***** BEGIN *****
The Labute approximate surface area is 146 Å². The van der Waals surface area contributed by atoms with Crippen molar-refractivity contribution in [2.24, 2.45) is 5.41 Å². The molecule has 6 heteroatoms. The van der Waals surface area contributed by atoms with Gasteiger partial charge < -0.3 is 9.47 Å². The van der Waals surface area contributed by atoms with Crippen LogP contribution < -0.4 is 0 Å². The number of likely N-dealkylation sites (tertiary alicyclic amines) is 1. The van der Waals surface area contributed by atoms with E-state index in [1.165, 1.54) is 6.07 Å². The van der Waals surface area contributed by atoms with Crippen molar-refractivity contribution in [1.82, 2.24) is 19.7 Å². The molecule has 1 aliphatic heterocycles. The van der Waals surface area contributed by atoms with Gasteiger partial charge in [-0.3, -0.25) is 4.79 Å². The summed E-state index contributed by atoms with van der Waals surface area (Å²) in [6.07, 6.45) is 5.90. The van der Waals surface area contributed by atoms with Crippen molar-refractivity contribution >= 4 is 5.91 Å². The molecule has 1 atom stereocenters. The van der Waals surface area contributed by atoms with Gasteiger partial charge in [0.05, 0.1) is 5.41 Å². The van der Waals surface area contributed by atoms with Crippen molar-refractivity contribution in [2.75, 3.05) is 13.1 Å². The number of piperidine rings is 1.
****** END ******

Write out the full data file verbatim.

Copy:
The Labute approximate surface area is 146 Å². The van der Waals surface area contributed by atoms with Crippen molar-refractivity contribution in [2.24, 2.45) is 5.41 Å². The molecule has 6 heteroatoms. The van der Waals surface area contributed by atoms with Gasteiger partial charge < -0.3 is 9.47 Å². The van der Waals surface area contributed by atoms with Crippen LogP contribution < -0.4 is 0 Å². The number of likely N-dealkylation sites (tertiary alicyclic amines) is 1. The van der Waals surface area contributed by atoms with E-state index in [1.165, 1.54) is 6.07 Å². The van der Waals surface area contributed by atoms with Crippen molar-refractivity contribution in [1.82, 2.24) is 19.7 Å². The molecule has 1 aliphatic heterocycles. The van der Waals surface area contributed by atoms with Gasteiger partial charge in [-0.3, -0.25) is 4.79 Å². The summed E-state index contributed by atoms with van der Waals surface area (Å²) in [6.07, 6.45) is 5.90. The van der Waals surface area contributed by atoms with Crippen molar-refractivity contribution >= 4 is 5.91 Å². The molecule has 1 atom stereocenters. The van der Waals surface area contributed by atoms with Gasteiger partial charge in [0.05, 0.1) is 5.41 Å². The van der Waals surface area contributed by atoms with Crippen molar-refractivity contribution in [2.75, 3.05) is 13.1 Å². The number of piperidine rings is 1.